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As a consequence of the digital revolution, believed to have begun with the expansion of personal computers, in the last quarter of the 20th century, the world had stopped functioning as a single-layered plane. “Cyber space,” conceptualised in William Gibson’s 1984 novel Neuromancer, which has inspired The Matrix series, is a computational environment that enables immersion and has permeated the very DNA of our world.

Structurally, cyber space comprises mathematical operations and is built, regenerated, and, if necessary, erased by calculators called “computers.” It dwells in abstractions as per the abstract nature of mathematics. For now, everything it can contain is composed of ones and zeroes. The strange attraction of this abstract and intangible meta-nature quickly changes the way people work along with their material (and even spiritual) culture. Since the 1980s, items of material culture vaporise quickly to be converted into algorithms. A myriad of objects including video cassettes, vinyls, newspapers, books, maps, letters, and bills have fast shed their material existence and claimed their place in the realm of algorithms. The more they joined, the more they grew akin to the nature of cyber space. For instance, maps stopped being rolls of printed paper and became substances that can encompass the entire world, zoom in and out, interact, follow the user’s location, guide the user, and can even be changed by them. The nature of mathematics that includes infinite possibilities redefines daily objects and how users interact with them.


This universe in its infancy, limited only by imagination, has only been spectated via screens, “through the peephole,” for years. Since technologies developed since the 1960s became available to mass users after the 2000s, bridges have been built between the computational world and the physical world on massive scales. These bridges are named based on the percentage of user’s perception in the physical world and the computational world. Technologies that enable this are called “reality mediators,” and they offer a prosthetic view with computer-supported devices for people to perceive the computational world. For instance, the concept called “virtual reality” is a computer-simulated interactive environment designed to be experienced as a physical space, experienced through virtual headsets. These headsets seal the user’s visual perception off from environmental stimulants for complete immersion in the virtual space. Peripheral elements such as headsets, data gloves, motion chairs, scent simulators (along with computational counterparts) enable users to have experiences in the computational world in a nearly closed-off state from the physical world. Who knows—in the future, all our senses might become completely interactable with cyber space via subdermal implants, offering us experiences completely independent from physical space. These devices do more than catalyse the user’s perception of cyber space; they can also be used to alter cyber space.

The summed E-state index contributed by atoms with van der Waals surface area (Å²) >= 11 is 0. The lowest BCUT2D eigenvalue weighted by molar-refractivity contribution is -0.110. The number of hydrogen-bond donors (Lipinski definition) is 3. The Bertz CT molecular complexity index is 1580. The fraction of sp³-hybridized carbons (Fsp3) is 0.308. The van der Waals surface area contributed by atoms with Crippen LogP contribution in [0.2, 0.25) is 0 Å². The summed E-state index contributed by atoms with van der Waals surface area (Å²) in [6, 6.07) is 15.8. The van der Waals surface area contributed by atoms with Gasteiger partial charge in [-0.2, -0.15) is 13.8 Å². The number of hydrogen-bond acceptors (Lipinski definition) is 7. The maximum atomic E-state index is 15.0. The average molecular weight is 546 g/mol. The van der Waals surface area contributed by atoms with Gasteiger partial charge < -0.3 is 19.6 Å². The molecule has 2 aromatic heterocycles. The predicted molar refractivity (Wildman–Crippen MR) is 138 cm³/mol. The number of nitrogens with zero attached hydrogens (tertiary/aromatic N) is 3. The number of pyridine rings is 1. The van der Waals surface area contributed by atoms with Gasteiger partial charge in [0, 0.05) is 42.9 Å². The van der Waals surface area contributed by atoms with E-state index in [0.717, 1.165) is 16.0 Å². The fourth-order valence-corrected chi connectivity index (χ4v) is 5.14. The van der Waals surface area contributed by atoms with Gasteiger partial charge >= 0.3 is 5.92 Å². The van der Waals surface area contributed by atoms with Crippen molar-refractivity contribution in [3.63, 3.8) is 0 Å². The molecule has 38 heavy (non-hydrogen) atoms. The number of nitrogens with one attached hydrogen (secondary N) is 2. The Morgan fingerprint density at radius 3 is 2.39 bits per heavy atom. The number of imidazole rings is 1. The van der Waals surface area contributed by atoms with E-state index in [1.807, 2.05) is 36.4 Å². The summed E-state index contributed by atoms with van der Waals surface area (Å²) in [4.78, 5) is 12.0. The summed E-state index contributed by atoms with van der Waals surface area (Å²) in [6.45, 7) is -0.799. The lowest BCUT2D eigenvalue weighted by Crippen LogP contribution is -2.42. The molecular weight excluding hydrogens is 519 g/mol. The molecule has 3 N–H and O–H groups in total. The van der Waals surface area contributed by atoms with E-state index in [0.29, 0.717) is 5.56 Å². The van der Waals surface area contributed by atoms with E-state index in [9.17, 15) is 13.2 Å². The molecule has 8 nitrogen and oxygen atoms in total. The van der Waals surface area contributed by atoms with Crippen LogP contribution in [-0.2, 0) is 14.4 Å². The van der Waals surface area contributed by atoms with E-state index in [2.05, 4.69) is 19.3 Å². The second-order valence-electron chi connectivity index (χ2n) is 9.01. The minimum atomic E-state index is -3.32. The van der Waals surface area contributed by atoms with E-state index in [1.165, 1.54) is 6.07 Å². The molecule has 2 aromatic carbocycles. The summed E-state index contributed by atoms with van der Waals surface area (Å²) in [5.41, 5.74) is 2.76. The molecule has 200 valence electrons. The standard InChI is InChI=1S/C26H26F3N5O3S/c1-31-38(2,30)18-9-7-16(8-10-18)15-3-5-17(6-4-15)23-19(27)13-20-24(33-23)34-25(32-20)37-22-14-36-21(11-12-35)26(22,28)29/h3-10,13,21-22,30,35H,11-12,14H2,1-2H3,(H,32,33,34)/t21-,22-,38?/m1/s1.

Other objects connected with cyber space also respond to these changes. For instance, virtual reality technology enables flying an unmanned aerial vehicle in real time in the physical world. Thus, the more cyber space is connected to its objects, the more possible it becomes to alter or regulate physical space. And this invalidates the idea that cyber space is just a figment of one’s imagination. On the other hand, humanity takes shape inside another object with no organic connections. The cycle of time and space to which the user is physically attached is broken, directing the user to utilise the sensors of the device to experience/observe their surroundings.


Augmented reality is another way to interact with cyber space. Unlike virtual reality, augmented reality perceptively embeds the physical world into the experience. Here, the computational universe is mapped onto the physical world—overlapping, merging, and melding the two into one another. The perception of the user is opened to both worlds. This environment is a hybrid of physical and computational worlds. Users can use computations to display information about the physical objects exhibited in a museum. They can move freely within physical and cyber space, their bodies adorned with agency in both worlds.

There are other ways to access the computational world apart from augmented reality and physical reality. Interaction between the physical world and the computational world can also be facilitated through mixed reality and integral reality. Since the definitions of new technologies usually are prone to intersect, it may be challenging to make definitive statements. For instance, is it augmented or virtual reality when someone wears an augmented reality headset and stands in the middle of the street and enters the simulation of a closed-off house to see nothing but the house itself? Where does it begin or end? At the threshold of the house? Let’s think of another example. Imagine wandering in virtual reality and holding a sphere in your hands. If you also hold a sphere in the physical world, is it virtual reality, or mixed reality? What should we call it if the physical sphere can also shape the computational space? Luckily, one concept is deemed large enough to include all these questions that can be multiplied in quality and quantity. Extended reality is the umbrella concept that encompasses augmented reality, virtual reality, and all reality terms that might emerge in the future, starting from a single pixel mapped onto the physical world to sealing all limits of perception with computational stimulants. Therefore, it comprises all the bridges between the physical world and the computational world. It also blurs the boundaries in-between with each new technology.